Tuesday, 4 March 2014

Vulture Mine Tour, Wickenburg

Early on a Saturday morning we headed off to join the Vulture Mine Tour. Discovered in 1863 by Henry Wickenburg, the Vulture Mine, according to an informational plaque, sparked the development of Arizona and the city of Phoenix, not to mention the town of Wickenburg.
The current owners of the Vulture Mine believe there is still a lot of high grade ore to be found in the mine, which, with modern mining equipment and techniques can now be mined.   A guided tour is the only way to view the historic remains. 

Our guide was an experienced geologist who told us about the mining techniques then and how they differed or not from modern mining. 

Old drill bits

Old machinery litters the site and as we walked around our guide explained what the machines did.   He also showed us a mine shaft and I’m sure he said it went straight down for 700ft. 

This is an old mine lift and was used for either men or machinery and dropped straight down a wood lined shaft.   If the steel cable lowering the lift failed notches in the wood stopped it falling to the bottom.  I’m not sure how they got you out though!   I don’t think I could’ve gone down that narrow shaft.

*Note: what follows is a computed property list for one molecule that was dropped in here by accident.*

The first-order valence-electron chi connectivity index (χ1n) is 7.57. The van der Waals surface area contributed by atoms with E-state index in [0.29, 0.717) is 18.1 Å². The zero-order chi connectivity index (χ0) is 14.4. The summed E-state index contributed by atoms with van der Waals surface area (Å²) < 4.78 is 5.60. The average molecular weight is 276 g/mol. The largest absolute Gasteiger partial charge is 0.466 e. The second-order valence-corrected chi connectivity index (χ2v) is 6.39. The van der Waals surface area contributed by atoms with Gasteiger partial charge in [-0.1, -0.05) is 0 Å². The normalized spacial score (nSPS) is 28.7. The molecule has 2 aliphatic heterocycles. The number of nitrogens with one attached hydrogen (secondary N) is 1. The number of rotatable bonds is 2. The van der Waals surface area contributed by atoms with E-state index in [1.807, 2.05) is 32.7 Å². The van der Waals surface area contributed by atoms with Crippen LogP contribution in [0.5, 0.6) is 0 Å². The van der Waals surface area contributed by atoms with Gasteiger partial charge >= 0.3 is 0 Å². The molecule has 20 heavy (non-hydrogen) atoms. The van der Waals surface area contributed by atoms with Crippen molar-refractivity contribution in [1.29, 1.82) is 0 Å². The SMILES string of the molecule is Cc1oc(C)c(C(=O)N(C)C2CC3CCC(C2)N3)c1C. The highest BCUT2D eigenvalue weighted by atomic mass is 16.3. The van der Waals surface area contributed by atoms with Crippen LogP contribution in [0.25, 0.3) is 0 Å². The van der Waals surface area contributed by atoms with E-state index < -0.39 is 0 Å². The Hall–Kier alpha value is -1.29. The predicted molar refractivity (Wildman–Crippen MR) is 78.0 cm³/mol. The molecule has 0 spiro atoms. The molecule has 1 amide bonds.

We walked past the remains of the Post Office before spotting an almost intact snakeskin.  

Our next stop was the eating house and saloon, the old bar and floor are still there, I bet they could tell a few tales.

The remains of Henry Wickenburgs house has pipes sticking out through the walls, these pipes provided cooling air in the summer and he could also shoot through them if necessary.   I’ve never seen that type of security/air con system before, but hey if it works………………….

Right next to that is the hanging tree, 18 men were hung here for highgrading or stealing gold ore.

The biggest building is the assay office, which also contained the bullion store, inside you can see an old staircase and even an old sewing machine.

The final part of our tour took us down into what is called ‘The Glory Hole’ this is a collapsed section where old mine workings have given way and you can see into the old shafts.   

White markings on the rocks show where new blastings will take place.
Our guide told us that if we found a piece of ore on our walk out of the ‘Glory Hole’ we could keep it.   Well, despite listening to him all morning it still all just looked right bits of rock to us.
All the old buildings on site are made of high grade ore, which with modern techniques could be extracted, but as they are historical remains, they’ll be left just as they are.
There is a lot more to the Vulture Mine site but it’s a working mine so it’s not possible to see it all.
Have fun, we are!

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